Sunday, April 28, 2024

Poland’s de facto state of emergency under left-liberal rule

“In solidarity with Kamiński and Wąsik” – sign with the Solidarnosc logo seen at the January 11 massive protest in defense of media pluralism and the rule of law in Warsaw

According to former social-democratic, post-communist President Aleksander Kwaśniewski, the detention and arrest of PiS Interior Minister Mariusz Kamiński and Deputy Minister Maciej Wąsik “is possibilism of the rule of law,” “possibilism” being a term coined by Kwaśniewski to describe a strong state that is capable of effecting change.


Paweł Lisicki

I cite this opinion because it shows that even those who were previously able to maintain a certain distance from the ongoing domestic political war in Poland, and who should be the first to respect the office of the head of state, have succumbed to emotions, joined in the brawl, and questioned the importance of the institution of president. There is no doubt that the source of the current conflict is the undermining of the meaning of the right of pardon – a right which, as is clear from the Constitution, is vested in the president. It is true that due to recent developments – the arrest and imprisonment of two Law and Justice (PiS) politicians, their undertaking of a hunger strike, and their wives’ requests for the president to do something – President Andrzej Duda eventually decided to pardon them again, but this did not change the essence of the dispute.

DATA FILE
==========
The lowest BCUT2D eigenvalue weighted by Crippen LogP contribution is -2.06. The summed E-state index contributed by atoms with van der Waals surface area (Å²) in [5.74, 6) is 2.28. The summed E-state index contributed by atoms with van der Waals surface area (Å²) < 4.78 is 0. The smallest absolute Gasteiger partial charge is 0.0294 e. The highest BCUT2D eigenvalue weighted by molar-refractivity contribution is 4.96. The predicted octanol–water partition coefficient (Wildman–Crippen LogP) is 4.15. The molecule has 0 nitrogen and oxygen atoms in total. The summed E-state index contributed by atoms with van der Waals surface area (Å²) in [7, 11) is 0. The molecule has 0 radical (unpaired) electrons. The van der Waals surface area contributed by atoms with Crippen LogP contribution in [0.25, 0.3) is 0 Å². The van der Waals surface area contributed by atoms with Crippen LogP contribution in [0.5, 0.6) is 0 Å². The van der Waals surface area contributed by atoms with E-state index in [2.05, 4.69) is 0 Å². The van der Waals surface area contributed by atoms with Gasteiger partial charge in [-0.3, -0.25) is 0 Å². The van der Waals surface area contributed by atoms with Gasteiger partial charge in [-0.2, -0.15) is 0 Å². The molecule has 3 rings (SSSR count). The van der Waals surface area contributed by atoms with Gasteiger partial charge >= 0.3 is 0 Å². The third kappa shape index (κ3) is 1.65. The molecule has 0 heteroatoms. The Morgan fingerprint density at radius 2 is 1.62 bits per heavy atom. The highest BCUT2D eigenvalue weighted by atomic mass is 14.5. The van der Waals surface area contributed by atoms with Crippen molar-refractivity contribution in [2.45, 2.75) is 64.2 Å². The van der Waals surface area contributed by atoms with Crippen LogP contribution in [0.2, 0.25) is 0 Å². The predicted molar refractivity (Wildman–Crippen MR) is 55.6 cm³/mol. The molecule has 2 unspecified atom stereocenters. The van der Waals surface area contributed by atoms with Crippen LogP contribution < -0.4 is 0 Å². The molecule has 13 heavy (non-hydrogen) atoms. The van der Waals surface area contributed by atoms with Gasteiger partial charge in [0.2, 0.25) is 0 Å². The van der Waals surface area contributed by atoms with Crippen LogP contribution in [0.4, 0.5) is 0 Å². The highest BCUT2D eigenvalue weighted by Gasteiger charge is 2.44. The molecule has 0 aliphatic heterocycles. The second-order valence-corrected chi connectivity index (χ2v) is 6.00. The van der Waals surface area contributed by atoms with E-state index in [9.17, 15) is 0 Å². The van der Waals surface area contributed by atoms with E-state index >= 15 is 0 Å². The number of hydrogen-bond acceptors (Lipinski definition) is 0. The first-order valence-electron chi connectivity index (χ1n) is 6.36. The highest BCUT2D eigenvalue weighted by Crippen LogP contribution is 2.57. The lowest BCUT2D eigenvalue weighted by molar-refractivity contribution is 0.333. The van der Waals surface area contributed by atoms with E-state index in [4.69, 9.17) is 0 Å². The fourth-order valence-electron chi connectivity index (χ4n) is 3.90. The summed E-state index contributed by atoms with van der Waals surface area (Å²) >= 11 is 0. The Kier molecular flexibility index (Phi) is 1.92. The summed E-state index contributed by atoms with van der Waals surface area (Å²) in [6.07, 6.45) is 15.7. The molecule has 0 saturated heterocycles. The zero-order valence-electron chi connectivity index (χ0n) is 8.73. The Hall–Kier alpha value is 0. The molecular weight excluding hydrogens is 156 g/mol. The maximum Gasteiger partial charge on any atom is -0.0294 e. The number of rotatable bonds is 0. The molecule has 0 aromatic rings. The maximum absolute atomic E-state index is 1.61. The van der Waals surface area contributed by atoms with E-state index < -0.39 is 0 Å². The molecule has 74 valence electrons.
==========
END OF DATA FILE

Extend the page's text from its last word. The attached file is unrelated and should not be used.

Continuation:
The argument [made by the judge who condemned the two men as well as by Donald Tusk’s government, which executed the court order despite it being a breach of several rulings by Poland’s Constitutional Tribunal] that the president can only exercise his right of pardon in a closed case where the verdict has become final is unacceptable for several reasons. First, such reasoning contradicts the interpretation that was given several times by the Constitutional Tribunal and by the Supreme Court’s Extraordinary Review Chamber. Secondly, such an interpretation that the president, in order to pardon someone, must wait for the final judgment of a court of last instance would in practice limit the president’s power in this regard.

The office of president is term-limited, whereas the course and length of a judicial process depends on the will of the judges. A court would simply need to drag out a case until a president’s term comes to an end to prevent the president from exercising his power of pardon. Making the president’s right of pardon conditional on a court ruling of last instance therefore leads to the politicization of the judiciary. Judges could conduct trials for longer or shorter periods depending on what kind of presidential reaction they expect. They could easily wait out a president they don’t like, especially when judicial proceedings involve politicians.

The right of pardon would thus become illusory, and that is exactly what happened in the cases of ministers Kamiński and Wąsik. In order to have them freed soon, President Duda has had to start new pardon proceedings, which calls his authority into question.